Sharp Brains: Brain Fitness and Cognitive Health News

Neuroplasticity, Brain Fitness and Cognitive Health News

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Brain training works: Study finds 10-year benefit from 10-hour training

Brain TrainingBrain train­ing helped older adults stay sharp for years –study (Reuters):

  • A brief course of brain exer­cises helped older adults hold on to improve­ments in rea­son­ing skills and pro­cess­ing speed for 10 years after the course ended, accord­ing to results from the largest study ever done on cog­ni­tive train­ing.  Read the rest of this entry »

Learning with Video Games: A Revolution in Education and Training?

In recent years, we have wit­nessed the begin­nings of a rev­o­lu­tion in edu­ca­tion.  Tech­nol­ogy has fun­da­men­tally altered the way we do many things in daily life, but it is just start­ing to make head­way in chang­ing the way we teach.  Just as tele­vi­sion shows like Sesame Street enhanced the pas­sive learn­ing of infor­ma­tion for kids by teach­ing in a fun for­mat, elec­tronic games offer to greatly enhance the way kids and adults are taught by actively engag­ing them in the process. Read the rest of this entry »

Brain Teasers: A Good Laugh

Laugh­ing feels good. Laugh­ing is indeed good in most cases. A good belly laugh amounts to an aer­o­bic exer­cise as your blood pres­sure and heart rate increase, your breath­ing changes and your diaphragm con­tracts. Laugh­ing has also been shown to boost the immune sys­tem and reduce stress.

Laugh­ing is thus good for your brain! Here are two fun ways to take a fur­ther look at laugh­ter and the brain :

  • Lis­ten to these laughs and decide whether it is a human or a com­puter laughing.
  • Try this to find out how much you are stressed. You may be surprised…

Enjoy!

Brain Games to Test Your Memory

Ready to see how well you can remem­ber ran­dom words or, more dif­fi­cult, names?

Click here to test your brain.

You will also be able to check your men­tal speed with a reac­tion time test. All 3 exer­cises will give you an idea of where you are at com­pared to other peo­ple of the same age.

To improve your per­for­mance, you may want to read this post before try­ing the games: How can I improve con­cen­tra­tion and memory?

Enjoy. Hope your brain sur­prises you!

Brain Games for the Weekend: One for each Cognitive Ability

When I give a pre­sen­ta­tion about brain health and fit­ness, there are always a few peo­ple who come tell me after­ward that they do cross­word puz­zles every­day. They heard that men­tal exer­cise is good for the brain so they are pleased and proud to report that they do the best they can to main­tain their brain func­tions. But are they really? What if I was a gym instruc­tor? Would the same peo­ple tell me proudly that to keep their whole body in shape they do biceps move­ments every­day, and that’s all they do? I DO feel like I was this gym instruc­tor when I hear the cross­word puz­zles claim! Solv­ing cross­word puz­zles repet­i­tively is not the best habit for two rea­sons. Read the rest of this entry »

Cognitive stimulation is beneficial, even after diagnosis of Alzheimer’s

An inter­est­ing arti­cle in Nature Reviews last month reviewed sev­eral stud­ies show­ing that cog­ni­tive inter­ven­tion can be ben­e­fi­cial even for indi­vid­u­als already diag­nosed with Alzheimer’s Dis­ease (Buschert et al., 2010).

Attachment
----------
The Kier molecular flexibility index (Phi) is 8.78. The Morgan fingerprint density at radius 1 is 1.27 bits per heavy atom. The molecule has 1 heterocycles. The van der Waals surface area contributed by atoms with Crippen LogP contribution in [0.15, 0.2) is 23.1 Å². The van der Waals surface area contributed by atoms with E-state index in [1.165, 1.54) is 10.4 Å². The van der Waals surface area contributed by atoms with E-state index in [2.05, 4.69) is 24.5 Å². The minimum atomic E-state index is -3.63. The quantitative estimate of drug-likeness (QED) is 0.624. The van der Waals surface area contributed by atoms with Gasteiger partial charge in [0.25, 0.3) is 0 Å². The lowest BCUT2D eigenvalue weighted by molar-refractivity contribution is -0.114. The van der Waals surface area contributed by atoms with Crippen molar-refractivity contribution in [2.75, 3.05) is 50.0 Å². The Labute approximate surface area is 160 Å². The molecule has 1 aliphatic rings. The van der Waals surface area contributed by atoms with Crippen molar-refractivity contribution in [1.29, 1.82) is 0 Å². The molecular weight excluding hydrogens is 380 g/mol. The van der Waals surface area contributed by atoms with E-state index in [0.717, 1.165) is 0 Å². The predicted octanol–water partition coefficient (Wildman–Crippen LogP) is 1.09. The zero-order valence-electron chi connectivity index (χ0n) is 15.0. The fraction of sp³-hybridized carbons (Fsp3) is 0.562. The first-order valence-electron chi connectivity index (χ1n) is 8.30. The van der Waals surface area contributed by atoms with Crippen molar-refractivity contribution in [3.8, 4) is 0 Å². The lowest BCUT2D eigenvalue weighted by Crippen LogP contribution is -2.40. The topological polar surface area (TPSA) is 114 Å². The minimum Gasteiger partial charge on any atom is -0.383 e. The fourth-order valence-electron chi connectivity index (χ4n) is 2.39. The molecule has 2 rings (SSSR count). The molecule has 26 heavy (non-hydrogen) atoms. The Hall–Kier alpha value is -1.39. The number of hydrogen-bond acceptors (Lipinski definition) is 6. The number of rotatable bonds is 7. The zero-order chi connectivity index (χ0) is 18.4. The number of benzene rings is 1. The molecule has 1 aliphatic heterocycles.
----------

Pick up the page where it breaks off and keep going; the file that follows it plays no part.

The arti­cle shows that patients with mild-to-moderate demen­tia can ben­e­fit from a range of cog­ni­tive inter­ven­tions: from train­ing of par­tially spared cog­ni­tive func­tions to train­ing on activ­i­ties of daily liv­ing. Results sug­gest that such inter­ven­tions can improve global cog­ni­tion, abil­i­ties of daily liv­ing and qual­ity of life in these patients.

Patients with moderate-to-severe demen­tia seem to ben­e­fit from gen­eral engage­ment in activ­i­ties that enhance cog­ni­tive and social func­tion­ing in a non-specific manner.

In gen­eral, for patients diag­nosed with Alzheimer’s Dis­ease, the reviewed stud­ies sug­gest that pro­grams focus­ing on global cog­ni­tive stim­u­la­tion are more effec­tive than pro­grams that train spe­cific cog­ni­tive functions.

The oppo­site seems true for peo­ple diag­nosed with Mild Cog­ni­tive Impair­ment (MCI). As you may remem­ber, MCI diag­no­sis is made upon objec­tive mem­ory deficits that do not inter­fere with activ­i­ties of daily liv­ing. 5 to 10% of peo­ple with MCI develop demen­tia within 1 year after being diagnosed.

It is inter­est­ing to see that the type of cog­ni­tive inter­ven­tion one may ben­e­fit from changes over the years, depend­ing on one’s cog­ni­tive sta­tus. This shows once again that there is no gen­eral magic pill in terms of brain fit­ness: Some inter­ven­tions or pro­grams work because they meet the needs of some spe­cific indi­vid­u­als. No pro­gram can work for everybody.

Read the rest of this entry »

Walking increases brain volume and reduces risks of decline

In the lat­est issue of Neu­rol­ogy a study by Erick­son et al. (2010) sug­gests that walk­ing reg­u­larly can increase brain vol­ume and reduce the risks of devel­op­ing cog­ni­tive impairment.

The researchers stared with 2 mains facts:

They asked 2 questions:

  • Can phys­i­cal activ­ity assessed ear­lier pre­dict gray mat­ter vol­ume 9 years later?
  • Is greater gray mat­ter vol­ume asso­ci­ated with reduced risks of devel­op­ing cog­ni­tive impairment?

Read the rest of this entry »

Learn about the 2014 SharpBrains Summit in 2 minutes

Watch Larry King’s interview

» Click HERE in the USA, or HERE else­where (opens 28-min program)

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